Tuesday, April 24, 2007

Atheists in Kollel?

"Our Rabbis taught: When R. Eleazar b. Perata and R. Hanina b. Teradion were arrested, R. Eleazar b. Perata said to R. Hanina b. Teradion: Happy art thou that thou hast been arrested on one charge; woe is me, for I am arrested on five charges. R. Hanina replied: Happy art thou, who hast been arrested on five charges, but wilt be rescued; woe is me who, though having been arrested on one charge, will not be rescued; for thou hast occupied thyself with [the study of] the Torah as well as with acts of benevolence, whereas I occupied myself with Torah alone.

This accords with the opinion of R. Huna. For R. Huna said: He who only occupies himself with the study of the Torah is as if he had no God, for it is said: Now for long seasons Israel was without the true God. What is meant by 'without the true God'? — It means that he who only occupies himself with the study of the Torah is as if he had no God."

-Talmud, Avodah Zara 17b


Interesting, no?

13 comments:

Baal Habos said...

No problem, they don't Pasken like Rav Huna ;)

Anonymous said...

You don't think Kollel people do acts of benevolence?? Which world do you live on??

Orthoprax said...

Anon,

"You don't think Kollel people do acts of benevolence??"

Funny how you phrased that. Do you think _all_ Kollel people set acts of benevolence on equal rank with Torah study?

jewish philosopher said...

Kollel people are so busy being benevolent, they don't have time to read this blog.

Rabbi Joshua Maroof said...

Perhaps learning in Kollel is associated with atheism because it is a serious hillul Hashem (as per the Rambam).

A more benevolent thing to do would be to support yourself through working and contributing meaningfully to society, "yegia kapecha kee tochel, ashrecha v'tov lach".

Miri said...

the thing is, in theory no one disagrees with the concept that learning Torah and doing "acts of benevolence" (does not yelling at someone for bumping into them accidentally count as an "act of benevolence?")are equally important. the problem is in the practical application; this is what ppl don't take so seriously...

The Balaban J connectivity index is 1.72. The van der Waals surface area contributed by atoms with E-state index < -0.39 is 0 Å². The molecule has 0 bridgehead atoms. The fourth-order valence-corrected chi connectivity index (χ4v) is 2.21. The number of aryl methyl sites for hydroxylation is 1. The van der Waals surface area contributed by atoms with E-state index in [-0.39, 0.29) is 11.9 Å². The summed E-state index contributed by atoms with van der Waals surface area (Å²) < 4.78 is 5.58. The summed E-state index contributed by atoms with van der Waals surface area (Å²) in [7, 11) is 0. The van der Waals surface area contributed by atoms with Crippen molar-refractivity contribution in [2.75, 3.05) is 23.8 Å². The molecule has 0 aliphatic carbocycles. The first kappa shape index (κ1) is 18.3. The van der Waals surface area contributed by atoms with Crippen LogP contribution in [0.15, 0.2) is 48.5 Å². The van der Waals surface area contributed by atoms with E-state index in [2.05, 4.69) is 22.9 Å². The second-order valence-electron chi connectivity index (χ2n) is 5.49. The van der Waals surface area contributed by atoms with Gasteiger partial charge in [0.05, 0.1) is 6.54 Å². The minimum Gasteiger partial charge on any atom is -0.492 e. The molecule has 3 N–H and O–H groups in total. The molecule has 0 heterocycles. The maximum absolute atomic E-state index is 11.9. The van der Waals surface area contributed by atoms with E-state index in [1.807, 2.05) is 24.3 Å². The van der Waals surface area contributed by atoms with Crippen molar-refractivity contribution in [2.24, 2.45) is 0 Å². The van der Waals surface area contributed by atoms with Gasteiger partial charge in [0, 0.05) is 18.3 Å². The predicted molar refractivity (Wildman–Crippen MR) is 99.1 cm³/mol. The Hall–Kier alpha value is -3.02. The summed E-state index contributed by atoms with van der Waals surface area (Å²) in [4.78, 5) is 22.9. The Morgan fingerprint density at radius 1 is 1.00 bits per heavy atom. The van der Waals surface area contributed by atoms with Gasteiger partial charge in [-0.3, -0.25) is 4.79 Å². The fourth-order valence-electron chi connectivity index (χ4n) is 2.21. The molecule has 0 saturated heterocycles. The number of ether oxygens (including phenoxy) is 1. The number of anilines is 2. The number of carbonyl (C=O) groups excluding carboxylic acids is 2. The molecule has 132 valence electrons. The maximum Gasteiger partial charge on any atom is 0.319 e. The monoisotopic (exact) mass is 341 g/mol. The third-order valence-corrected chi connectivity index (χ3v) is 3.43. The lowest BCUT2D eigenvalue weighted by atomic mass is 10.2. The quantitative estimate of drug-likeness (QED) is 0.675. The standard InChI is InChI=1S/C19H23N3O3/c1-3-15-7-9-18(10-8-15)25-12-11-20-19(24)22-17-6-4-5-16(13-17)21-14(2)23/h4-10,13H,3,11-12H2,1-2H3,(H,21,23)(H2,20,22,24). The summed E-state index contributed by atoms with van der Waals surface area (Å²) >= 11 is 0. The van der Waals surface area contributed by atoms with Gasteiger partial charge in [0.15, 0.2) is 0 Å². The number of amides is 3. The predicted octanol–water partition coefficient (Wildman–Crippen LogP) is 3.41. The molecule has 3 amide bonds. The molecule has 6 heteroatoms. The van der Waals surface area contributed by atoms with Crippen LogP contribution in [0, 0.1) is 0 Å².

alex said...

While Rabbi Maroof bluntly claims that learning in Kollel is, according to the Rambam, a serious hillul Hashem, the following link provides a more worked-out understanding of the Rambam: www.torah.org/learning/rambam/talmudtorah/tt3.10.html

Rabbi Joshua Maroof said...

The peshat rendering of the Rambam is that he would categorically prohibit Kollel. This is how he has been understood for centuries.

Alex said...

Hi

Please consider writing news pieces or an op-ed for Jewrusalem: Israeli Uncensored News. We strive to present different views and opinions while rejecting political correctness. Ideally, we try to make the news "smart and funny." Thus, your input is very welcome.

Best,
Alex
www.jewrusalem.net/en

NYAPIKORES said...

fascinating. does this mean that serving in the israeli is ok by rav huna?

Orthoprax said...

NYA,

I presume you mean the Israeli army? - I would suspect so. The modern kollel movement is unlike anything ever seen in Jewish history and was simply impossible economically before modern times.

Virtually all the Rabbis of the Mishnah and Gemara had regular jobs too.

alex said...

"Virtually all the Rabbis of the Mishnah and Gemara had regular jobs too."

You took a survey of the twenty-four thousand disciples of Rabbi Akiva?

Orthoprax said...

Alex,

I was referring to the common names that we are familiar with.